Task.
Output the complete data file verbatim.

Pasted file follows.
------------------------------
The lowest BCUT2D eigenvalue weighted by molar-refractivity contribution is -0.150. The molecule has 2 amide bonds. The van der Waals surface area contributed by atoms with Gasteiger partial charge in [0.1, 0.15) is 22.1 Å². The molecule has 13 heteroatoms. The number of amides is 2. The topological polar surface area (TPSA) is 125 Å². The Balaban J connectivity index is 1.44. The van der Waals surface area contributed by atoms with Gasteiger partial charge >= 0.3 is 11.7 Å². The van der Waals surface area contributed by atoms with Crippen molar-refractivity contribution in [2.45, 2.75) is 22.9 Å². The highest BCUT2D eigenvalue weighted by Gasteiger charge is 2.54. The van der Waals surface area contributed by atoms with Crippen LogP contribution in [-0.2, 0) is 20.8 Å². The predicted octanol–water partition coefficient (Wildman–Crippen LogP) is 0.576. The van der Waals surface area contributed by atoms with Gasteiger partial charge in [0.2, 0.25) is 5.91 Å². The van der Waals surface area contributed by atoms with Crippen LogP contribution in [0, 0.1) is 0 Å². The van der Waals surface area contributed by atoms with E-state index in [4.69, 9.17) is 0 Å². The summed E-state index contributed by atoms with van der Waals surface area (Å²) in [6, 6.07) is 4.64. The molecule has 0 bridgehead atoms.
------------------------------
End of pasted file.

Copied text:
The lowest BCUT2D eigenvalue weighted by molar-refractivity contribution is -0.150. The molecule has 2 amide bonds. The van der Waals surface area contributed by atoms with Gasteiger partial charge in [0.1, 0.15) is 22.1 Å². The molecule has 13 heteroatoms. The number of amides is 2. The topological polar surface area (TPSA) is 125 Å². The Balaban J connectivity index is 1.44. The van der Waals surface area contributed by atoms with Gasteiger partial charge >= 0.3 is 11.7 Å². The van der Waals surface area contributed by atoms with Crippen molar-refractivity contribution in [2.45, 2.75) is 22.9 Å². The highest BCUT2D eigenvalue weighted by Gasteiger charge is 2.54. The van der Waals surface area contributed by atoms with Crippen LogP contribution in [-0.2, 0) is 20.8 Å². The predicted octanol–water partition coefficient (Wildman–Crippen LogP) is 0.576. The van der Waals surface area contributed by atoms with Gasteiger partial charge in [0.2, 0.25) is 5.91 Å². The van der Waals surface area contributed by atoms with Crippen LogP contribution in [0, 0.1) is 0 Å². The van der Waals surface area contributed by atoms with E-state index in [4.69, 9.17) is 0 Å². The summed E-state index contributed by atoms with van der Waals surface area (Å²) in [6, 6.07) is 4.64. The molecule has 0 bridgehead atoms.